So that’s Wacky Mommy, aka Nancy, aka Nance, vs. “Portlandia.” I also hate that Portland is like, a thing now. “Dude, where’s my town?” is a frequent refrain with my friends and me. Whatever, man. I’m totally Portland, so of course Portlandia pisses me off. Shocker.

However. Brownstein doesn’t even talk about “Portlandia,” in her story until a little bit toward the end of the book. (This may be a pro or a con for you, dear reader.) Maybe that will be memoir #2 for her. I’ve always read a lot of biographies, autobiographies and memoirs, even when I was a kid. They’re a good genre. (“That’s my favorite jenner!” as my old friend Milly would say.) (Yes, I had a friend named Milly, in addition to relatives named Pearline, Opal, Jewel and Eunice. What’s it to you?)

“Hunger Makes Me a Modern Girl” (the title comes from the Sleater-Kinney song, “Modern Girl”) is one of the best memoirs I’ve ever read. (Riverhead Books, Penguin Random House, 2015, 244 pages, $27.95, worth it.)

I’ll put it in my top five, how about? It’s astounding, really. Brownstein’s writing is, by turns, pure, broken, yearning, harsh. Also sweet. She was brave, writing this. I appreciate that. It’s a helluva story. In fact, I’m not giving you any more details about it, because I don’t want to tell it for her, aight? Aight. OK. One quote:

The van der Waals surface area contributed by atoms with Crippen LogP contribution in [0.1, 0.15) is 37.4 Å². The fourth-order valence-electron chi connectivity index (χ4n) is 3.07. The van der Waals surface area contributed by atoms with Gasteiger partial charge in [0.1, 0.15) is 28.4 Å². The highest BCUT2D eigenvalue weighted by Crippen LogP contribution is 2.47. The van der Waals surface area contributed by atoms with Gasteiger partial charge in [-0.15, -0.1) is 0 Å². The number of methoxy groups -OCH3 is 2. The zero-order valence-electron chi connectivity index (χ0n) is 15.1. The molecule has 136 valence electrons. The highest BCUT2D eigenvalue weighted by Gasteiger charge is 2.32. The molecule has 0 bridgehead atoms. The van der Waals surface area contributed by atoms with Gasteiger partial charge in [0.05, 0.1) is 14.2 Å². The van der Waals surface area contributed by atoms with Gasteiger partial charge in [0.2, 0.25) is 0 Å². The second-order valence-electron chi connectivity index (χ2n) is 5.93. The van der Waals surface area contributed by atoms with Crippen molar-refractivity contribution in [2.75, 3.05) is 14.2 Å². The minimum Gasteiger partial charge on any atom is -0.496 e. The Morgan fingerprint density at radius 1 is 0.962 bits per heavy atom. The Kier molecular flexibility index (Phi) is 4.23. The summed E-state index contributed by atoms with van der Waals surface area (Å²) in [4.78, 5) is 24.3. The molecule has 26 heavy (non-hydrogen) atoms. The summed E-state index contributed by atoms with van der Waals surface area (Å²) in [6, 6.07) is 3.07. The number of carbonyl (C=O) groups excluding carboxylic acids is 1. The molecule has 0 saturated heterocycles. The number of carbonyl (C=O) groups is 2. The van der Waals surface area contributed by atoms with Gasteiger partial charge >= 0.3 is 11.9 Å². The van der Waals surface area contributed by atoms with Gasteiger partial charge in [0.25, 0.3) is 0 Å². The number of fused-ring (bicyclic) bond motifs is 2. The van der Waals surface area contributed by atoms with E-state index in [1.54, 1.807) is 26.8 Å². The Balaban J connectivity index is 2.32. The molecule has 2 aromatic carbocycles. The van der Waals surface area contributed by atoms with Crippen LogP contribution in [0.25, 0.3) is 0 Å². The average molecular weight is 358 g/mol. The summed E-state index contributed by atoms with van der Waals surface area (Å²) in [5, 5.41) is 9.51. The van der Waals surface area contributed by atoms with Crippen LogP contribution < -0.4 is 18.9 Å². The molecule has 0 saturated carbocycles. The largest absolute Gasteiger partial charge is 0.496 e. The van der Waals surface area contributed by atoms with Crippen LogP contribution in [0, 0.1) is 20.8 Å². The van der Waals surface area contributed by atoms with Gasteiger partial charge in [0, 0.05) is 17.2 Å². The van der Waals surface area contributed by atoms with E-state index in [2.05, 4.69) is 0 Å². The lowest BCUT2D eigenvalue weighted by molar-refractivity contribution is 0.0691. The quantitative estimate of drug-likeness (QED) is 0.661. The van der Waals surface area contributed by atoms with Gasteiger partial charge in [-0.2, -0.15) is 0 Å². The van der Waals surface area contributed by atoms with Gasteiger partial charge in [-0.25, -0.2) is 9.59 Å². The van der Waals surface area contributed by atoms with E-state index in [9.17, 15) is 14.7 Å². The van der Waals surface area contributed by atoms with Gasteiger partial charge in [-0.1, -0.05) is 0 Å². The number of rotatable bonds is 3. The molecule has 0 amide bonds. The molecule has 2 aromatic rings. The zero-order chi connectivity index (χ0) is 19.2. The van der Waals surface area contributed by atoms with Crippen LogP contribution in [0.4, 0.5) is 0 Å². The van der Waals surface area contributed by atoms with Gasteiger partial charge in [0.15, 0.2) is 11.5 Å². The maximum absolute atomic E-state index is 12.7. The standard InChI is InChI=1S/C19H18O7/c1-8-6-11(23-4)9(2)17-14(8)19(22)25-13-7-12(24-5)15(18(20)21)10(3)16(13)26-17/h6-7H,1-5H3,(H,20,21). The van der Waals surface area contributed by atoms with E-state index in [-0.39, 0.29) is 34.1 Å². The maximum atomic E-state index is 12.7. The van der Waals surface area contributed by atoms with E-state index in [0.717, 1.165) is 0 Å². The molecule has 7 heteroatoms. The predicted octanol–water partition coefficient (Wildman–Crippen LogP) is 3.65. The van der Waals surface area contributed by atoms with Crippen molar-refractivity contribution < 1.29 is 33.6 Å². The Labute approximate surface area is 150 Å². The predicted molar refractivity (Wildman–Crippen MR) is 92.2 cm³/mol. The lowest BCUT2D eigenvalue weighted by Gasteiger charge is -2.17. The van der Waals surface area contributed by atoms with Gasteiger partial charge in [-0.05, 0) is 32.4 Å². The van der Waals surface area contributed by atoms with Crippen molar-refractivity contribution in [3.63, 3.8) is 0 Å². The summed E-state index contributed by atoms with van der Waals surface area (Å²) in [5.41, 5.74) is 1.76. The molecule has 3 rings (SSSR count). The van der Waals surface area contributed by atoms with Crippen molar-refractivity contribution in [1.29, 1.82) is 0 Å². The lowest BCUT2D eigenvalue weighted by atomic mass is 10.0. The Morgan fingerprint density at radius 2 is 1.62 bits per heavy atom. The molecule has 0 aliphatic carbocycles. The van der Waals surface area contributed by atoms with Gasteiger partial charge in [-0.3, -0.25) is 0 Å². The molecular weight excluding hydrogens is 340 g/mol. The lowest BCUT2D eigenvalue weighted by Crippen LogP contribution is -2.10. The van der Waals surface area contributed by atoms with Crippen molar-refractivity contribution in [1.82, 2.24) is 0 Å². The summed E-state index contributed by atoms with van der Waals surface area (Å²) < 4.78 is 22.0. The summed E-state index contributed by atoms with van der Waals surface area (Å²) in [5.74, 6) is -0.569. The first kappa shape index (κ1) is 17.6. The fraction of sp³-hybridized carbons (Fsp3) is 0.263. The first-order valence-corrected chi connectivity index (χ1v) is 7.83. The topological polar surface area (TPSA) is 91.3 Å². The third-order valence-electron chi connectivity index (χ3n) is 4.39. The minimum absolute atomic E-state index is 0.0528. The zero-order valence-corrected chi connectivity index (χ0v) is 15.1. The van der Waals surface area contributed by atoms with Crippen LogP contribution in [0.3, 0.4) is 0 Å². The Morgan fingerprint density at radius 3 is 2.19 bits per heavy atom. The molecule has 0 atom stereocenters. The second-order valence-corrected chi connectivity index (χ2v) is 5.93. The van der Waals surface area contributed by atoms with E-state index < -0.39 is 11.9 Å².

“When my father came out to his mom, my grandmother said, ‘You waited for your father to die, why couldn’t you have waited for me to die?’ I knew then that I never want to contribute to the corrosiveness of wanting someone to stay hidden. Despite all my initial conflicts about trying to reconcile the father I had as a child to the one I have now, I am thankful that he is happy, that he did not waste another second. Now there is someone to know.”

Oh, that’s good.

Next book: “Snow & Rose” (Random House Children’s Books, 2017, ages 8-12, 224 pages, $17.99). Speaking of Portland, again, now comes a book written and illustrated by Portland artist/author Emily Winfield Martin. This is an elegant, well-made book. While it is aimed at the younger set, I know some grown-ups who would be terrified by it, and some youngsters who would gobble it up… and vice versa, so there you have it. I’ll re-classify it here as “all ages.” This fairy tale, based on the story of Snow White and her sister Rose Red (Brothers Grimm tale 161), is well-written, yes, and beautifully illustrated, a gripping, engaging version of the original-retold tale. But more than that, the book itself is well-made. It feels good to hold and read. One of my friends, a bookmaker and artist, who also repaired books, mentioned once that a book can be “too precious.” (ie — a journal that no one wants to write in because it’s so beautiful.) People can be intimidated by books.

It’s a fine line, so to speak. “Snow & Rose,” is just right. They are two sisters, living alone with their grieving mother in the woods. Their father has disappeared, but has he been killed? Is he lost? They have a cat named Earl Grey and a friend named Ivo. (Spoiler alert: There’s a librarian. Also goats. A huntsman, wolves, bandits and a bear.)

You’ll like this one.

The illustrations are flawless, by the way. I read it through once, just through the pictures, then re-read it, using the words and the pictures. Beautiful.

Happy Sunday, bon appetit,